Helix - Half-Alive
Always a decibelian surf party live, Helix should get some sort of Canuck award for sticking it
out and swingin' the North with such conviction. So slogging the bars has resulted in another
record (after the experimental camp tunes of It's A Pleasure Doing Business), Half-Alive finally
demonstrating the stage determination of the boys, while cranking the heat for a few new studio
takes, which aim straight at the heart of the band's glory years. Four of the five are vintage
primary-coloured churl rock, thank the headbanged gods, while the fifth tosser is a cover of
Steppenwolf-via-Hoyt Axton's The Pusher (yaw-friggin'-n). The live stuff (ten tracks: a record in
itself) is all old chestnuts done between Î92 and Î97, proving that age don't mean a thing.
Tank - This Means War
High Vaultage has been reissuing a swack of dusty headbanger classics as of late, sampling the
unheralded catalogues of Cutty Sark, Railway, and Bullet, but it is these three which are widely
considered the classics. First up, Tank's This Means War combined a scampered biker metal with
epic war tales, sorta like Motorhead crossed with Maiden. Tokyo Blade sorta did the same thing,
only they wanted to be Maiden, with the Motorhead being unintentional and budgetary. Competent
mid-rift NWOBHM delivered in haste. Piledriver, well, that's a long story. Basically, it was a
Canadian hoax, joke, ruse that again, unintentionally connected with the new meaning of shock
metal. It was death, thrash, speed and gore cooked up and delivered by popsmiths, who mixed their
fakery well. And the rest, as they say, is valid metal history. Bonus: these reissues are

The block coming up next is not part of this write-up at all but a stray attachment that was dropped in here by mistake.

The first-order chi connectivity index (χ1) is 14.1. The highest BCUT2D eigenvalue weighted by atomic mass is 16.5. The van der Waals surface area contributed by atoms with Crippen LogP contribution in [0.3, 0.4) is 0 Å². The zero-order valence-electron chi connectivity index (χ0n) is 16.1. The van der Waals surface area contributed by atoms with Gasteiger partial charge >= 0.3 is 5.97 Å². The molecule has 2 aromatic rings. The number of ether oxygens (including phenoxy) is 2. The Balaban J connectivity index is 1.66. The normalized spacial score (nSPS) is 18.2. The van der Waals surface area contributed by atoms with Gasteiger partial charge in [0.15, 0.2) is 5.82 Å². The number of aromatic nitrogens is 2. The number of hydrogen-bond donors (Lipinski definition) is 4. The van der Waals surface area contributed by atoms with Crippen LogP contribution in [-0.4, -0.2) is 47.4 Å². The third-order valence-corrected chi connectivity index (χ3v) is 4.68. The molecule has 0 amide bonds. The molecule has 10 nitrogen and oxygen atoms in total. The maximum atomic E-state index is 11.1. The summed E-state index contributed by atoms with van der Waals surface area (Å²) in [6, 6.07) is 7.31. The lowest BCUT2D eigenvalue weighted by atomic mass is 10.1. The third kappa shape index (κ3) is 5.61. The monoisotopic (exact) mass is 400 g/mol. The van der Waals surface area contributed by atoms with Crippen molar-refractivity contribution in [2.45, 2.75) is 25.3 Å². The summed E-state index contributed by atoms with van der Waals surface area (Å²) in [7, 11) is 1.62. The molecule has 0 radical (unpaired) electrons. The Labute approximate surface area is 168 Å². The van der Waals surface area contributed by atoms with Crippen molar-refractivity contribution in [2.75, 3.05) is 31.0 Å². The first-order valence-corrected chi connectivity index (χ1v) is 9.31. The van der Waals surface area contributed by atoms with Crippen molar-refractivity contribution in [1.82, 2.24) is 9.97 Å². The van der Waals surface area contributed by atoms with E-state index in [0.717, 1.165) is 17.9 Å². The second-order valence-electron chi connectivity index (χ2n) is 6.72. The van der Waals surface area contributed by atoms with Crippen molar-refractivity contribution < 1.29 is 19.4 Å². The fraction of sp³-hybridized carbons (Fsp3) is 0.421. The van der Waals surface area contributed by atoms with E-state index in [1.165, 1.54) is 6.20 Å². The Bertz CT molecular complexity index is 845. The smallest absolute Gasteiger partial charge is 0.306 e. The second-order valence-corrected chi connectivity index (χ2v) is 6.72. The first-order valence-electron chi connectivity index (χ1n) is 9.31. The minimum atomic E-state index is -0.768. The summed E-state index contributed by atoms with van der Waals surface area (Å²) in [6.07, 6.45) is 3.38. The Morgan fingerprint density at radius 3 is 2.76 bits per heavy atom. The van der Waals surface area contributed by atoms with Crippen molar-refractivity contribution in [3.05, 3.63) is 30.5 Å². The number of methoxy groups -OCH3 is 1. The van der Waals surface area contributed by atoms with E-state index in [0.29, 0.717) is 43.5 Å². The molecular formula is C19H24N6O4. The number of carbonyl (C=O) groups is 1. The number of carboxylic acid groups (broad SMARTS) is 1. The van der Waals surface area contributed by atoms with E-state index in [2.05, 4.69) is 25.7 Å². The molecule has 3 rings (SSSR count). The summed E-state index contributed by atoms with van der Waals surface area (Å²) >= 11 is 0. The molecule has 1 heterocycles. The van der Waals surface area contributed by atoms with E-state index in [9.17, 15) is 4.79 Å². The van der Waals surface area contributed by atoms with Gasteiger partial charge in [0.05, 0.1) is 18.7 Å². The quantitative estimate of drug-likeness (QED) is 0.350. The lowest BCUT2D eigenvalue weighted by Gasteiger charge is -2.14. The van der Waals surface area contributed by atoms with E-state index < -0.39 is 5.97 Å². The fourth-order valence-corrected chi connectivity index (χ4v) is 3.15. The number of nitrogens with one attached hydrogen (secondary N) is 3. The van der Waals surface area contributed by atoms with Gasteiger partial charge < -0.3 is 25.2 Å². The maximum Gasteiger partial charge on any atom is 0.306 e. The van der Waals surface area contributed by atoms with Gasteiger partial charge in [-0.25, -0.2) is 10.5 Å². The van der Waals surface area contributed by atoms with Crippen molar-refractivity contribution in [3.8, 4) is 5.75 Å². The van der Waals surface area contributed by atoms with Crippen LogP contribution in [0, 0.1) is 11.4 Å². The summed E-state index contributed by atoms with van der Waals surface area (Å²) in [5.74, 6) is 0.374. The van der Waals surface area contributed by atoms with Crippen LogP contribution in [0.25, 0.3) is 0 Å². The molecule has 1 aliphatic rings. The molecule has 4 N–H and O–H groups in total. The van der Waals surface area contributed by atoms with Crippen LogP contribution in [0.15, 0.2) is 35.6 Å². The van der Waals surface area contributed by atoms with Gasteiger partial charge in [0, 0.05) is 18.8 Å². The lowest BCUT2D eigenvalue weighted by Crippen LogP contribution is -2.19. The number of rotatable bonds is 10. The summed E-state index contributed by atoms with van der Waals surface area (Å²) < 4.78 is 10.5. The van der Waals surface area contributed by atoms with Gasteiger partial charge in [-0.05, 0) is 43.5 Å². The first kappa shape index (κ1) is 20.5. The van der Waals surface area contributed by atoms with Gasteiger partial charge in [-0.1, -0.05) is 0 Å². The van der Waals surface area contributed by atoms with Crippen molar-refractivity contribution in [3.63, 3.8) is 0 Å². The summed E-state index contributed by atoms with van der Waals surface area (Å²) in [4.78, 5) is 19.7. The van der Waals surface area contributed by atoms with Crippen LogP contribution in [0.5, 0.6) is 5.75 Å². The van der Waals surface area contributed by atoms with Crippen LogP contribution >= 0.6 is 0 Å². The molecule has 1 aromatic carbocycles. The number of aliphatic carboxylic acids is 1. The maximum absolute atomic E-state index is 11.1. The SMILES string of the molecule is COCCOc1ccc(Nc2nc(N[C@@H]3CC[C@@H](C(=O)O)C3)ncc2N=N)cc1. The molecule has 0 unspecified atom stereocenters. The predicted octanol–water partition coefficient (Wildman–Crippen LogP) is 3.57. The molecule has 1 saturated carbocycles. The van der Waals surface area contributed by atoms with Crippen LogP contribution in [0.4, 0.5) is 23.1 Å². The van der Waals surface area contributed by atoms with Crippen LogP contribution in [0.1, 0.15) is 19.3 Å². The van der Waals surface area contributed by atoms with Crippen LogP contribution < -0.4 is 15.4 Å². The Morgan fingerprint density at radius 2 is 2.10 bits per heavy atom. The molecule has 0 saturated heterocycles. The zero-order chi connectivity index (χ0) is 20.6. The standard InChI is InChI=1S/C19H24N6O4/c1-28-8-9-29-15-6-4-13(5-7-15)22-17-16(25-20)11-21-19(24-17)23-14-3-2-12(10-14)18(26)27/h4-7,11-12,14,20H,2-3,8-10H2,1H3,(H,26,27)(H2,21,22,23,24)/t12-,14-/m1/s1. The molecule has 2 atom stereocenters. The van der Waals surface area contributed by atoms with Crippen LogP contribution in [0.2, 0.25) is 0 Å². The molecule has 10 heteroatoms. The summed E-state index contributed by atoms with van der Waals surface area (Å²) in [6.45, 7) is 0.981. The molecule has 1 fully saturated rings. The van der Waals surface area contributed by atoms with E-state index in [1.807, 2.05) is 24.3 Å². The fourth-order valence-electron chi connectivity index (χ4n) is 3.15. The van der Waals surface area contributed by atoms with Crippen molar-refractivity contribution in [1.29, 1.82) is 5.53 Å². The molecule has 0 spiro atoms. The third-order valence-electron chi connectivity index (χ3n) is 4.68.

splendidly packaged, featuring liner notes from the artist, full lyrics, extra photos, and usually
a bonus track or two.
Night Ranger - Seven
No one carries as much baggage as Night Ranger, the band that sold way too many records
undermining all that is heavy, rocking out on a cushion of air, shredding where there was nothing
to shred, cloying and annoying with hit after hit of infectious pomp. But after an ill-fated
restart on Sony last year, it seems the boys have turned to men and really thought through this
trend-faced world in which we live. Seven massages those trends, cherry-picks through them,
ridicules them entirely without anomosity, and ultimately disarms critical radar on the subject.
Fact be, Night Ranger have become a great modern pop metal band, mixing roots rock, southern
acoustic, psychedelia, and the Beatles into a general rock swoosh that is damn good and mature.
This should be no surprise. These are smart individuals, talented players and songsmiths that I'm
sure have been enthusiastically cognizant of music's late '90s movements. But the only over-riding
trend Night Ranger can be said to care about here is compactness, a lack of stadium-headed
self-importance that lends this record a sky-high fun factor that says we can blind you with
science, but we'd rather gather up a sing-along.
Savatage - The Wake Of Magellan
Feels kinda indie not seeing that Savatage logo on the cover art, but the 32 page booklet stuffed
with plot will quickly dispel those thoughts that the 'tage could cheap out. The story this time
ties three elements together: the horrific tossing overboard of three stowaways from the Maersk
Dubai (true story), the gunning down of a heroic anti-drug citizen spokesman in Ireland (true
story), and the suicide attempt of an old sailor (fiction). Quite thick plot-wise for sure, and
another great fable from lyricist Paul O'Neill who reinforces with an encapsulated prose intro.
But the coolest thing here is the immediate heaviness of the album, especially the first half, the
band still the king of piano-to-riff dynamic (more Kansas than the much compared Queen), but this
time getting right to the metal, a decidedly raw and basic metal oddly enough. One complaint: the
recording doth not match the musical and lyrical ambition, lacking treble and general electricity.
US version has the bonus tracks for once (three acoustic sleepies, yawn, goodnight).